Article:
Maybe I'm still more conservative than I thought. Last June, because of socialists among conservative ranks, I stopped calling myself "a conservative with libertarian leanings" or "a libertarian conservative," and I began drifting toward actual libertarianism. Yet I still believe "national security" is a very real concept we must preserve. Borders matter, not because of trade, but because, to put it simply, there are a lot of bad guys out there who'd love nothing better than to sneak in and blow ourselves up.

We can accept that our lives are ultimately in God's hands. That still doesn't mean I won't lock my door at night, or take measures to protect myself from assailants. My faith is strong, but I'm not going to tempt God by asking for a legion of angels when I ought to be able to care for myself. I find it a very bad, very frightening idea to let Dubai Ports World possess any responsibilities for our ports, even if "only" in an administrative capacity. So I differ from the libertarians with whom I otherwise side much of the time, and some conservatives too. Real conservatives, I should say, not the prevalent conservatives who believe in a combination of Big Government and Big Brother Government.

Our friend Josh Hendrickson supports the deal. I greatly respect Josh and his opinion but must disagree with his "reasons not to worry." I do agree completely with the Wall Street Journal op-ed that Josh linked to, which accuses Democrats of opposing the port deal for political reasons, not because they actually care about national security. Too true. For the same reason, Hillary now acts like a conservative when it comes to illegal immigration, and Democrats have been trying to reinvent themselves as "fiscally responsible" while saying we must wean ourselves from foreign oil. I can't find it offhand, but I think it was Power Line who recently pointed out that Democrats have opposed any sort of racial profiling -- until now. It's nothing but their typical hypocrisy, in other words, that they're suddenly worrying about an Arab country gaining some control over our ports, when since 9/11 they've been the main opponents of closer screening of Arabs and Muslims.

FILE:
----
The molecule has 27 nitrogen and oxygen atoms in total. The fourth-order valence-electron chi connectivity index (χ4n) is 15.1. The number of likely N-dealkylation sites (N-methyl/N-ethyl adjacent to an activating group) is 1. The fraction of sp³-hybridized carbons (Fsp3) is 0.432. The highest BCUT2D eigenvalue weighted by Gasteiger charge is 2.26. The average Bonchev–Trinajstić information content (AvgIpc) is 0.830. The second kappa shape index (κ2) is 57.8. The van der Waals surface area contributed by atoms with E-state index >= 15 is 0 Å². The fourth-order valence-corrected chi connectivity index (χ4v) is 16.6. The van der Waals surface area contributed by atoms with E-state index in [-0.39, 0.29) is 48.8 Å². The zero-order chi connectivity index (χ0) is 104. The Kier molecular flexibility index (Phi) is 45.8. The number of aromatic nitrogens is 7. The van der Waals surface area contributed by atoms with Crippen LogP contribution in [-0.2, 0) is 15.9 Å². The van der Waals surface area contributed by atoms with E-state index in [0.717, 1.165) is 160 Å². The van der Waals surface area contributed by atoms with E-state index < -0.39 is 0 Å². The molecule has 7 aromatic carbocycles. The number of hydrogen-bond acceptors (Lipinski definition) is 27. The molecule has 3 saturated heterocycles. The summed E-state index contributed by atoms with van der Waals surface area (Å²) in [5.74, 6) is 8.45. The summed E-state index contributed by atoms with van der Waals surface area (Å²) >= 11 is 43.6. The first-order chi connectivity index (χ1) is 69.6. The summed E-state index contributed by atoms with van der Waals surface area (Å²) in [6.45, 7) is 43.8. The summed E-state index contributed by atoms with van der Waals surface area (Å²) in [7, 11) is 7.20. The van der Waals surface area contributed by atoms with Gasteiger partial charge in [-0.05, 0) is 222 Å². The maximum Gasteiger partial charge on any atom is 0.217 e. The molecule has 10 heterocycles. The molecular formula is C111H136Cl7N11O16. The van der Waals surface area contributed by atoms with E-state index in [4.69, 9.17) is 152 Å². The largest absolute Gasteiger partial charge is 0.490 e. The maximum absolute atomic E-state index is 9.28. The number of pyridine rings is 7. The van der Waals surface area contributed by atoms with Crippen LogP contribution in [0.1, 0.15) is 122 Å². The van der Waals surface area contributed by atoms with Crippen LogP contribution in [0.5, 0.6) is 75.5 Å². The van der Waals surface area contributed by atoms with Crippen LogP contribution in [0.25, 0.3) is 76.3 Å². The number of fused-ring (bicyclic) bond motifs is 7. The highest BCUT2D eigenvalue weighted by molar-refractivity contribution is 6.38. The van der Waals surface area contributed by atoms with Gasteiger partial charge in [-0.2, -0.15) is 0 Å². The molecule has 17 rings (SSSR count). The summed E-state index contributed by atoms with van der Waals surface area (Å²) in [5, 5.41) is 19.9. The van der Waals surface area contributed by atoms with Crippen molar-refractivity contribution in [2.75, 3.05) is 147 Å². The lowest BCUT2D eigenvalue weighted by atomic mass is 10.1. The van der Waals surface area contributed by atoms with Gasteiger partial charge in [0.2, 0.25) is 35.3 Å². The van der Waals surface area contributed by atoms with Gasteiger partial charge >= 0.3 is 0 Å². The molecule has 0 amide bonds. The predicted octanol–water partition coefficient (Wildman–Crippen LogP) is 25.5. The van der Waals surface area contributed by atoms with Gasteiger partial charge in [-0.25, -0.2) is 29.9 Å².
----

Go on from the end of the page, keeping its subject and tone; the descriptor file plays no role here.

Also via Josh, I read this New York Times article that points out, "The gaping holes in security at American ports have little to do with the nationality of who is running them." That may be so, but if the ports are under American citizens' control, the authorities responsible have an automatically greater incentive to correct those inadequate security measures, and to scrutinize personnel more closely. Why? Because the spirit of nationalism recognizes that American citizens' safety is a very real, albeit non-monetary benefit. Nationalism may have negative connotations today, but it shouldn't be: there's nothing wrong with loyalty to one's country. And if American citizens make a mistake, very well, we made a mistake. At least we'll know who did it, and we can take responsibility for it ourselves. It's better to kick ourselves in the behind because we screwed up directly, not because we entrusted the wrong people.